Epidemic forecasting has a dubious track-record, and its failures became more prominent with COVID-19. Poor data input, wrong modeling assumptions, high sensitivity of estimates, lack of incorporation of epidemiological features, poor past evidence on effects of available interventions, lack of transparency, errors, lack of determinacy, looking at only one or a few dimensions of the problem at hand, lack of expertise in crucial disciplines, groupthink and bandwagon effects and selective reporting are some of the causes of these failures. Nevertheless, epidemic forecasting is unlikely to be abandoned. Some (but not all) of these problems can be fixed. Careful modeling of predictive distributions rather than focusing on point estimates, considering multiple dimensions of impact, and continuously reappraising models based on their validated performance may help. If extreme values are considered, extremes should be considered for the consequences of multiple dimensions of impact so as to continuously calibrate predictive insights and decision-making. When major decisions (e.g. draconian lockdowns) are based on forecasts, the harms (in terms of health, economy, and society at large) and the asymmetry of risks need to be approached in a holistic fashion, considering the totality of the evidence.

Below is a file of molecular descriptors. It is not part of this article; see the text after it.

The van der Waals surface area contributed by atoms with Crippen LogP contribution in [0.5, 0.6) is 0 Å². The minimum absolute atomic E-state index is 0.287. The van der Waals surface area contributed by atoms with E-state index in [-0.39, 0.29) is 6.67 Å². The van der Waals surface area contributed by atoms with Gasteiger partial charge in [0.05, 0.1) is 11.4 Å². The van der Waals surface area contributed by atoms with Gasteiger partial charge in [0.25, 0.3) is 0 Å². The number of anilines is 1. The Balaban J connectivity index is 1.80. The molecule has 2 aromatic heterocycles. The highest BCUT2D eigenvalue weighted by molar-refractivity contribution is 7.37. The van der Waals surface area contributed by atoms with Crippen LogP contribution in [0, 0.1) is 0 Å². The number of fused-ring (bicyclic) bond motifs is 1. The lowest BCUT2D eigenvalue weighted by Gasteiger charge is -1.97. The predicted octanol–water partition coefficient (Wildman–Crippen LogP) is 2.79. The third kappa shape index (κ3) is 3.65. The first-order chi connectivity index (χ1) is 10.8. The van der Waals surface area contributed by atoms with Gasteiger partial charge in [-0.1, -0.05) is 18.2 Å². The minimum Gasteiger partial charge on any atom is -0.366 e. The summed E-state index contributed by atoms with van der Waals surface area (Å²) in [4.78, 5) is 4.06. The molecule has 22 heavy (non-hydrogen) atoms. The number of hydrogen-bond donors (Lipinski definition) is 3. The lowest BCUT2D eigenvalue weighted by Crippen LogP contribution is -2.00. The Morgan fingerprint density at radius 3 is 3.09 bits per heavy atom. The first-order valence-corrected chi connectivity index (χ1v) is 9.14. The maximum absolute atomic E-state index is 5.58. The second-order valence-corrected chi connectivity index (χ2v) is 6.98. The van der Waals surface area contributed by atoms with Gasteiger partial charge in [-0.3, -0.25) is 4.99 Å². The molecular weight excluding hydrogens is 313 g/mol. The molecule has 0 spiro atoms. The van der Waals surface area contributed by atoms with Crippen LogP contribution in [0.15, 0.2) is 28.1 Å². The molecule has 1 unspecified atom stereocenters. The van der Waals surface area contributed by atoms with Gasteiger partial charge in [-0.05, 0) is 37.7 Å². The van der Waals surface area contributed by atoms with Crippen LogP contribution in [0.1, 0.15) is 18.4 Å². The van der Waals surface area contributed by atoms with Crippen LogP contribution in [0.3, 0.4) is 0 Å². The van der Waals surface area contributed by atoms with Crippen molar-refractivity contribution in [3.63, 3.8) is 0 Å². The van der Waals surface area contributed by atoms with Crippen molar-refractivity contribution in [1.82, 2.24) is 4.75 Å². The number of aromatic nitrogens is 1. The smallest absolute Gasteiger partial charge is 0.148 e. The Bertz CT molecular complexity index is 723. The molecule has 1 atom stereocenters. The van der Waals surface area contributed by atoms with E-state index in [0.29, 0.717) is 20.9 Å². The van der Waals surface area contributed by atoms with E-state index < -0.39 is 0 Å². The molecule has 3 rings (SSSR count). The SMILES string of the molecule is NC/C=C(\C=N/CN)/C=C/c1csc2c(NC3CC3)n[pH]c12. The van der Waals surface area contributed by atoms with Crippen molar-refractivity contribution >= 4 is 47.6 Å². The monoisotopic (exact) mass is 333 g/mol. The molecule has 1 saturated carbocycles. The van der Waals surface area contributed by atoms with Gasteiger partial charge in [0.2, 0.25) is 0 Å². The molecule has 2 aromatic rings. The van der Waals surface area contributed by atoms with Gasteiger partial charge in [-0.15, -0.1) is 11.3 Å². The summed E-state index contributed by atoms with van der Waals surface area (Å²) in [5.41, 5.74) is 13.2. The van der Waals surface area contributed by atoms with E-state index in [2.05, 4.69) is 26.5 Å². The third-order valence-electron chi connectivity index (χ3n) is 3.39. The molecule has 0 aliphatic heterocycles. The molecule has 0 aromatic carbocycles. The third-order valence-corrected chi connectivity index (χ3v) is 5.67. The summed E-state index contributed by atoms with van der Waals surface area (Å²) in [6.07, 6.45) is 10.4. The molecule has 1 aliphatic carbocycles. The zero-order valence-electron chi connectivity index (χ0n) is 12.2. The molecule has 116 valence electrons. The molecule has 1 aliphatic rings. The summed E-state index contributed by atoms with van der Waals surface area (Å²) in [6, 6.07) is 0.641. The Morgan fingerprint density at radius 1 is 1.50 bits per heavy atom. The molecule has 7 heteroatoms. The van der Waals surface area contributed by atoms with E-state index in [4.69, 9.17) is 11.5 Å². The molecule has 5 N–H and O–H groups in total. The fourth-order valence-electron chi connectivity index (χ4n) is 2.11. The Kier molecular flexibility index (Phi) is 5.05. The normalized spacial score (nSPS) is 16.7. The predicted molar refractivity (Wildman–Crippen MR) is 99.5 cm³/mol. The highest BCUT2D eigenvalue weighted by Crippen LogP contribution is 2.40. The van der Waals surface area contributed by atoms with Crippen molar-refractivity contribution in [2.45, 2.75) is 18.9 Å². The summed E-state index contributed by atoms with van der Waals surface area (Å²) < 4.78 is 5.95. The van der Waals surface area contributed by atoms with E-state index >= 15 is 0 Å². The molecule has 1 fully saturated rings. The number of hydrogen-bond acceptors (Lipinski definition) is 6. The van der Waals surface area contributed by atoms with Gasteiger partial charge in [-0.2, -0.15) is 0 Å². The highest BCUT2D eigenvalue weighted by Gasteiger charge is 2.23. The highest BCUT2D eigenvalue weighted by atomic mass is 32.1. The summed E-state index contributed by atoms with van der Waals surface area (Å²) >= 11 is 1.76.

Int J Forecast2020       LitCov and CORD-19
246Ultrastructural analysis of SARS-CoV-2 interactions with the host cell via high resolution scanning electron microscopy  

SARS-CoV-2 is the cause of the ongoing COVID-19 pandemic. Here, we investigated the interaction of this new coronavirus with Vero cells using high resolution scanning electron microscopy. Surface morphology, the interior of infected cells and the distribution of viral particles in both environments were observed 2 and 48 h after infection. We showed areas of viral processing, details of vacuole contents, and viral interactions with the cell surface. Intercellular connections were also approached, and viral particles were adhered to these extensions suggesting direct cell-to-cell transmission of SARS-CoV-2.

Sci Rep2020       LitCov and CORD-19
247Comparative evaluation of clinical manifestations and risk of death in patients admitted to hospital with covid-19 and seasonal influenza: cohort study  

BMJ2020       LitCov and CORD-19
248Be well: A potential role for vitamin B in COVID-19  

Maturitas2020       LitCov and CORD-19
249Varicella Zoster Virus Reactivation Following COVID-19 Vaccination: A Systematic Review of Case Reports